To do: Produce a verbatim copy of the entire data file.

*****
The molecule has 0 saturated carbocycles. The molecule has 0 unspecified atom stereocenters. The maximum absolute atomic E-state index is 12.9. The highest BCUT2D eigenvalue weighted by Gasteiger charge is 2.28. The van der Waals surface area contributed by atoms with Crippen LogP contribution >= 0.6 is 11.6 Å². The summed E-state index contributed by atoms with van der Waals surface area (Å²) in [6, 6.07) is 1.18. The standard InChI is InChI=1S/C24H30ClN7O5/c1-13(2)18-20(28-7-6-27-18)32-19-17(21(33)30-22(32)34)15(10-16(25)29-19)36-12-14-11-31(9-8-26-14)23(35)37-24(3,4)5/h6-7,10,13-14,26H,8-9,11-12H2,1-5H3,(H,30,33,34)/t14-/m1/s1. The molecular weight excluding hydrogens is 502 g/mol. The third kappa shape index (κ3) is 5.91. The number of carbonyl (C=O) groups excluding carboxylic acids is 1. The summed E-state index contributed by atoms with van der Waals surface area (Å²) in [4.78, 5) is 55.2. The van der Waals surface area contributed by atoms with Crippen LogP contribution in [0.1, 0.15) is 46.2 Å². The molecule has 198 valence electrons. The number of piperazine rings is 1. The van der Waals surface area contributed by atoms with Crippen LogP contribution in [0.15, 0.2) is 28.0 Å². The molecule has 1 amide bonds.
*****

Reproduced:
The molecule has 0 saturated carbocycles. The molecule has 0 unspecified atom stereocenters. The maximum absolute atomic E-state index is 12.9. The highest BCUT2D eigenvalue weighted by Gasteiger charge is 2.28. The van der Waals surface area contributed by atoms with Crippen LogP contribution >= 0.6 is 11.6 Å². The summed E-state index contributed by atoms with van der Waals surface area (Å²) in [6, 6.07) is 1.18. The standard InChI is InChI=1S/C24H30ClN7O5/c1-13(2)18-20(28-7-6-27-18)32-19-17(21(33)30-22(32)34)15(10-16(25)29-19)36-12-14-11-31(9-8-26-14)23(35)37-24(3,4)5/h6-7,10,13-14,26H,8-9,11-12H2,1-5H3,(H,30,33,34)/t14-/m1/s1. The molecular weight excluding hydrogens is 502 g/mol. The third kappa shape index (κ3) is 5.91. The number of carbonyl (C=O) groups excluding carboxylic acids is 1. The summed E-state index contributed by atoms with van der Waals surface area (Å²) in [4.78, 5) is 55.2. The van der Waals surface area contributed by atoms with Crippen LogP contribution in [0.1, 0.15) is 46.2 Å². The molecule has 198 valence electrons. The number of piperazine rings is 1. The van der Waals surface area contributed by atoms with Crippen LogP contribution in [0.15, 0.2) is 28.0 Å². The molecule has 1 amide bonds.